Manzhurin Е. А. Imagined continuity: pre-soviet heraldic heritage in the soviet city symbols (1953–1991) (.pdf)
The paper analyses how the imperial territorial heraldry was used in the Soviet city symbols (emblems and coats of arms) as a grassroots initiative in the post-Stalin USSR. On the examples of local cases (such as Penza (1964), the Soviet Lithuania (1966-1970), Syktyvkar (1978), Sumy (1988), etc.), the author argues that in employing imperial heraldic elements filled with political overtones, the creators of the legally dubious Soviet city arms tried to establish imagined continuity with pre-Soviet (and essentially non-Soviet) history in order to produce alternative local visions of space and time. Those visions emphasized historical continuity rather than rupture and radical change of both symbolic language and vision of time suggested by the centrally manufactured Soviet visuals. City arms combined distinctly the Soviet elements with symbols borrowed from pre-Soviet past, national symbolic repertoires and locally important elements. Such apposition eroded the superiority of the authoritative visual discourse and interpreted the Soviet era as just one more period in multiple local histories. The imagined continuity in the Soviet city symbols served as an instrument of doubt and posed subtle local challenges to the centrally designed symbolic and political order. The paper’s introduction of novel type of sources and its decentralized viewpoint opens new opportunities for studying center-periphery relations, representations of time and space, local and the Soviet identities and subjectivities in the late Soviet Union.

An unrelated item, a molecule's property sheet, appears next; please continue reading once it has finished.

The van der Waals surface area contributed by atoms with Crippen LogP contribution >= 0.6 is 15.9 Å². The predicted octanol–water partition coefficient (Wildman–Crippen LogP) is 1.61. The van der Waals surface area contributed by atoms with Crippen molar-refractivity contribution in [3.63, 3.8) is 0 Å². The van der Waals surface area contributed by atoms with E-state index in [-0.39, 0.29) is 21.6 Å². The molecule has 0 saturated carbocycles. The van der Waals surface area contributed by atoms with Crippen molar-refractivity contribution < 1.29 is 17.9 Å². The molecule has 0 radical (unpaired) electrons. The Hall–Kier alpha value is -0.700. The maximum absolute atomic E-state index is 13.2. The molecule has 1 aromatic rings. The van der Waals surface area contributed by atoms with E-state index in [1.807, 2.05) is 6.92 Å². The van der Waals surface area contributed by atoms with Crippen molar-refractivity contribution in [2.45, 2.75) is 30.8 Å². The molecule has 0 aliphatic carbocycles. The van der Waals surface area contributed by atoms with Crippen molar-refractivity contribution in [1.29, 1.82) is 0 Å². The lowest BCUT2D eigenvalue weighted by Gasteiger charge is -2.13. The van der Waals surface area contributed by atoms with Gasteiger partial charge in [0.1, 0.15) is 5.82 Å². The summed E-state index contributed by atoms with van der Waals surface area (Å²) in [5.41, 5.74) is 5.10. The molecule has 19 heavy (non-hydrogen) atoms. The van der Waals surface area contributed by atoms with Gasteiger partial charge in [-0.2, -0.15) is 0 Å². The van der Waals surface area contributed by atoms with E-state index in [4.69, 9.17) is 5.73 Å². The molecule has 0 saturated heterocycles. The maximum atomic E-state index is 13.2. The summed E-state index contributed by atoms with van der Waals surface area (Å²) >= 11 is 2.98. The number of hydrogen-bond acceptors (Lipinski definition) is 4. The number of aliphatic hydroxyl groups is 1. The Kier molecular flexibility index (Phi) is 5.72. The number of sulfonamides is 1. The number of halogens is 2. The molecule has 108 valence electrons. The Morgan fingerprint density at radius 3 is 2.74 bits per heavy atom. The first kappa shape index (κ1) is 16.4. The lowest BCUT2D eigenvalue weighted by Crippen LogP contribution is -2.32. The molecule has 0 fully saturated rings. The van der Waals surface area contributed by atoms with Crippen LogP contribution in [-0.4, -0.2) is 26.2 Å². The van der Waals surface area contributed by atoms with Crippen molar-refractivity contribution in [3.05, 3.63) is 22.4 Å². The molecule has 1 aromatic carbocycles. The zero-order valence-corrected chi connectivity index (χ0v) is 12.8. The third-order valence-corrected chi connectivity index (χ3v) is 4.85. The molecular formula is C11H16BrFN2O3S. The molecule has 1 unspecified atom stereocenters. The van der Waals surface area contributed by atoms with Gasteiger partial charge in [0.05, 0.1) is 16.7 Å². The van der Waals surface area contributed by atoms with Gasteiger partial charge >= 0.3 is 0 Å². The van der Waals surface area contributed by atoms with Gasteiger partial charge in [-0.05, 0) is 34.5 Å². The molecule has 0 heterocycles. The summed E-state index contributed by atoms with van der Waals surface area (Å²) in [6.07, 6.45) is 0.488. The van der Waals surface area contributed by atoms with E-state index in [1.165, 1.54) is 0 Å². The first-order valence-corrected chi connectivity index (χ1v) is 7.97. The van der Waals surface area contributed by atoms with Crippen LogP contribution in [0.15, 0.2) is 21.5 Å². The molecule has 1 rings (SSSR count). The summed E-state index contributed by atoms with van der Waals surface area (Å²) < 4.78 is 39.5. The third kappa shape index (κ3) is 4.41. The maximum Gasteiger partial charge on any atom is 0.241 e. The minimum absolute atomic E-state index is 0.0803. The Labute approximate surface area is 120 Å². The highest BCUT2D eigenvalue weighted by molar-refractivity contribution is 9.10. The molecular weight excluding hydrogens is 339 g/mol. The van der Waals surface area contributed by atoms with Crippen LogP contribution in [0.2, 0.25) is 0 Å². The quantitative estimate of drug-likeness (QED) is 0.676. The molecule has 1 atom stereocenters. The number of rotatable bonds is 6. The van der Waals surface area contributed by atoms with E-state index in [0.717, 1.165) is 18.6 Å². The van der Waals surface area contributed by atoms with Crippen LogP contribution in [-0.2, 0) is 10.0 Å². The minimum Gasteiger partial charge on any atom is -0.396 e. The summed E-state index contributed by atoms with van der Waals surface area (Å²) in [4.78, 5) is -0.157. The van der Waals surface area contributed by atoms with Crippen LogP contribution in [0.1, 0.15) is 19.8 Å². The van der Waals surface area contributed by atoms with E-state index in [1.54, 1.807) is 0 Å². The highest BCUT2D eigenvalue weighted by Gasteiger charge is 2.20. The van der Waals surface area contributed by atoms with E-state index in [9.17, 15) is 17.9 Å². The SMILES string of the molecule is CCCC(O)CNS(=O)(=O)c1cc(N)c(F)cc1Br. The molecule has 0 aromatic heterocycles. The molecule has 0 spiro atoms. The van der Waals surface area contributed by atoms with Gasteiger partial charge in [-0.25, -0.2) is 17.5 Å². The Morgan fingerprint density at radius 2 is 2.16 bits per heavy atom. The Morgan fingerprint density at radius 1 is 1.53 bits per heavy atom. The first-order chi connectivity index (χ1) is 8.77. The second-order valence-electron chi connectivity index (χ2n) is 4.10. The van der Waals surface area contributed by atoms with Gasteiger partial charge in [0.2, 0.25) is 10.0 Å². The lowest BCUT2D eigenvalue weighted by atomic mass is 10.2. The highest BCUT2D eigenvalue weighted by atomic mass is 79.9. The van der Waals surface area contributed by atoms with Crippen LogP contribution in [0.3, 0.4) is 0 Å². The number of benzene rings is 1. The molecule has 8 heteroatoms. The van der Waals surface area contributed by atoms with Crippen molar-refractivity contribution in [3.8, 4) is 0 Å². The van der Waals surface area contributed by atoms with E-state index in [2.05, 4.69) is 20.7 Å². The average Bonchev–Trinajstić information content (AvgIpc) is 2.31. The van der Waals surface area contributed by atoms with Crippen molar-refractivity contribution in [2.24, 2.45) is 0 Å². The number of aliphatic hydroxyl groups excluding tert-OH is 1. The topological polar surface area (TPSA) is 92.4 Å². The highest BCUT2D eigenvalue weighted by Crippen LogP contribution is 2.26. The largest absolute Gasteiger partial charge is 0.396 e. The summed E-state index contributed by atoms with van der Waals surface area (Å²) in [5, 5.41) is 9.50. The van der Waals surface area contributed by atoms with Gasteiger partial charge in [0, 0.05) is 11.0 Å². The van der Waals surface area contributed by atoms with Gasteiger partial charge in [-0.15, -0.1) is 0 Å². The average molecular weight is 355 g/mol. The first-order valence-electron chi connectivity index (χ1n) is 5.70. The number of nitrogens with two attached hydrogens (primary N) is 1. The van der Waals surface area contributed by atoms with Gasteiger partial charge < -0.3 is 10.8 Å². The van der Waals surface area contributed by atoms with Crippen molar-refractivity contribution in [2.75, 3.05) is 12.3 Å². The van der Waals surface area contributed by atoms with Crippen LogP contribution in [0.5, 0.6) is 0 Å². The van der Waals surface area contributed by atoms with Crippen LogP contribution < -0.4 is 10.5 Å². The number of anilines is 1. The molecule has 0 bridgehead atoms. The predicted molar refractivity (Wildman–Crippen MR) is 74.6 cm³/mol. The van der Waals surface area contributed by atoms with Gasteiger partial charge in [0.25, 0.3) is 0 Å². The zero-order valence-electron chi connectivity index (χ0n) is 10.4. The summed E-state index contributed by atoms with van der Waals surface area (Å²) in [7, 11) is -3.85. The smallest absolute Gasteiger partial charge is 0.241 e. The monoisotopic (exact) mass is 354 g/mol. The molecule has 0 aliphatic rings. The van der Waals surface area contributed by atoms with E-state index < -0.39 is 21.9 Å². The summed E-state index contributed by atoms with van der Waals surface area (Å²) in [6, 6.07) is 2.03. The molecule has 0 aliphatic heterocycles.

Key words: the late Soviet history, center-periphery relations, representations of time and space, retrospectivism, territorial symbols, heraldry.